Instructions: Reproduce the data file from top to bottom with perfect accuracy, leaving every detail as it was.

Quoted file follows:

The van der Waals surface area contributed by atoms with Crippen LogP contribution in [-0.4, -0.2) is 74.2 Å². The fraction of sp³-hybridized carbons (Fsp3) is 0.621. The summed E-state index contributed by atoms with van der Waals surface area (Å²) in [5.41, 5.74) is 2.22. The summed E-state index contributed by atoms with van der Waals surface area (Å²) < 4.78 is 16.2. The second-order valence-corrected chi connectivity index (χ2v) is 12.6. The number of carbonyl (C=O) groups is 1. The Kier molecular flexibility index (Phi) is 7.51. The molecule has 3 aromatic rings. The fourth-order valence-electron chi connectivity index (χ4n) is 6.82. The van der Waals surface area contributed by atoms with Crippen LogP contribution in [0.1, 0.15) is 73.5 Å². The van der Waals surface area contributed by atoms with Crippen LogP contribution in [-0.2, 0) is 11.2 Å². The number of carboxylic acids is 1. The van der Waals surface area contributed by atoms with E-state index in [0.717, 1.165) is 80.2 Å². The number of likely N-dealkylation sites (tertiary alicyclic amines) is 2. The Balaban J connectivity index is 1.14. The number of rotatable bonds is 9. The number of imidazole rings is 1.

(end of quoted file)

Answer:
The van der Waals surface area contributed by atoms with Crippen LogP contribution in [-0.4, -0.2) is 74.2 Å². The fraction of sp³-hybridized carbons (Fsp3) is 0.621. The summed E-state index contributed by atoms with van der Waals surface area (Å²) in [5.41, 5.74) is 2.22. The summed E-state index contributed by atoms with van der Waals surface area (Å²) < 4.78 is 16.2. The second-order valence-corrected chi connectivity index (χ2v) is 12.6. The number of carbonyl (C=O) groups is 1. The Kier molecular flexibility index (Phi) is 7.51. The molecule has 3 aromatic rings. The fourth-order valence-electron chi connectivity index (χ4n) is 6.82. The van der Waals surface area contributed by atoms with Crippen LogP contribution in [0.1, 0.15) is 73.5 Å². The van der Waals surface area contributed by atoms with Crippen LogP contribution in [-0.2, 0) is 11.2 Å². The number of carboxylic acids is 1. The van der Waals surface area contributed by atoms with E-state index in [0.717, 1.165) is 80.2 Å². The number of likely N-dealkylation sites (tertiary alicyclic amines) is 2. The Balaban J connectivity index is 1.14. The number of rotatable bonds is 9. The number of imidazole rings is 1.